Environment committee votes to end Plasco deal

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Matthew Pearson, Ottawa Citizen

The city’s environment committee voted Tuesday to formally terminate Ottawa’s contract with Plasco — a crucial first step in severing ties with the homegrown clean-tech company, which filed for creditor protection last week.

The committee also voted to give city manager Kent Kirkpatrick the necessary authority to terminate the lease for Plasco’s Trail Road demonstration facility and to develop a plan for finding a replacement technology to deal with Ottawa’s residual residential waste.

But some councillors and members of the public urged the city not to rush into anything and instead fully explore other options to increase the city’s diversion rates, such as increased uptake of the green bin program, especially in apartment and condo buildings.

“I don’t want to rush this. I don’t think we need to rush this,” said Rideau-Goulbourn Coun. Scott Moffatt.

Although it has raised more than $300 million over the years, Plasco was unable to secure financing for its commercial plant by Dec. 31, missing its third and final deadline under a 20-year contract with the city that would have paid the company $9.1 million a year to take as much as 300 tonnes of garbage a day.

Green bins still only used in 15% of apartment, condos, city says

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Matthew Pearson, Ottawa Citizen

Nearly five years after it was introduced, the green bin organics recycling program is available in only 15 per cent of apartment buildings and townhouse complexes in Ottawa.

The city provided bins to all single-family dwellings served by curb-side garbage collection in of advance of the program’s 2010 launch. But multi-unit apartment and condominium buildings, as well as some townhouse complexes — where residents bring garbage and recyclables to a central location for containerized pickup — have proven much more difficult because the city requires the co-operation of property managers, condo boards or residents to drive the program.

That could explain why only 198 of the roughly 1,300 eligible buildings and townhouse complexes have green bins today, according to Marilyn Journeaux, manager of Ottawa’s solid waste services department.

Green bin service is available to every building in the city. Property managers or condo board representatives can call 311 and arrange for a waste inspector to visit the property and work out a plan for pickup.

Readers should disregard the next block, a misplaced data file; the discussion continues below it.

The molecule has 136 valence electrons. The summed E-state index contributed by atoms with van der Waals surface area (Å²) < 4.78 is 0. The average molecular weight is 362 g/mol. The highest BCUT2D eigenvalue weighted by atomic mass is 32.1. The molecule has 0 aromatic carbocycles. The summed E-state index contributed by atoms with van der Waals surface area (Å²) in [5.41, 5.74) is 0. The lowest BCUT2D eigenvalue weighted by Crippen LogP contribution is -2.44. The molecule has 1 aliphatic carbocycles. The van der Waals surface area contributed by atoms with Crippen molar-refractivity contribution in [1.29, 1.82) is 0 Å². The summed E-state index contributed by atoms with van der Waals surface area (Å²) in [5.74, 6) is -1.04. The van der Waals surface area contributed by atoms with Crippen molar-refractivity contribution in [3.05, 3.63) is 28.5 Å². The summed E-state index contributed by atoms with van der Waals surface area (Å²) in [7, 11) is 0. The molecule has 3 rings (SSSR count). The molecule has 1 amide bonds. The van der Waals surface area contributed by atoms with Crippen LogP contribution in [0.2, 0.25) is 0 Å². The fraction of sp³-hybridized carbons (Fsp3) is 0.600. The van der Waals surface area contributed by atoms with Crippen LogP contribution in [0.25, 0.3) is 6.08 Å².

“One of the barriers to apartment buildings is we literally have to work one-on-one with each building to figure out a solution to implementing the program in the building,” Journeaux said.

“It’s not a one-size-fits-all package.”

The revelation that green bin use in apartments and condos is so low comes at a time when both Mayor Jim Watson and environment committee chair David Chernushenko say the city must do a better job promoting the use of organics recycling, particularly in multi-unit buildings, as part of a broader strategy to boost diversion rates and prolong the life of the city’s Trail Road landfill.

“It’s disappointing it’s that low,” Chernushenko said, adding he’d like to get a better understanding of the logistical challenges many buildings owners face.

Paint it Up! mural program reduces graffiti through art

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City of Ottawa

If there is a wall in your neighbourhood that keeps falling victim to graffiti vandalism, the City of Ottawa and Crime Prevention Ottawa invite you to Paint it Up!

Now in its sixth year, the Paint it Up! program offers funding for community groups and at-risk youth to create murals in areas of the city that are experiencing high rates of graffiti vandalism. The program is one component of the City’s Graffiti Management Strategy.

Since its inception in 2010, the program has involved over 800 youth, ranging in age from 12 to 22 years, working on 43 projects across the city supported by an average project grant of $5,000. Outdoor murals have proven to be effective in managing graffiti vandalism, supporting arts and culture, contributing to economic development and providing youth engagement opportunities.

Applications for the 2015 Paint It Up! program are available on the Crime Prevention Ottawa website or by calling 3-1-1. The deadline for applications is March 27th at 4 p.m.

For more information about the Paint it Up! program and how to apply, applicants are encouraged to register for a public information session by calling 3-1-1 or e-mailing This email address is being protected from spambots. You need JavaScript enabled to view it..

Information sessions will be held on the following dates:

Monday, February 23
1:30 to 3 p.m.
Festival Boardroom, City Hall, 110 Laurier Avenue, West

Tuesday, February 24
5:30 to 7 p.m.
Workshop 2, Overbrook Community Centre, 33 Quill Street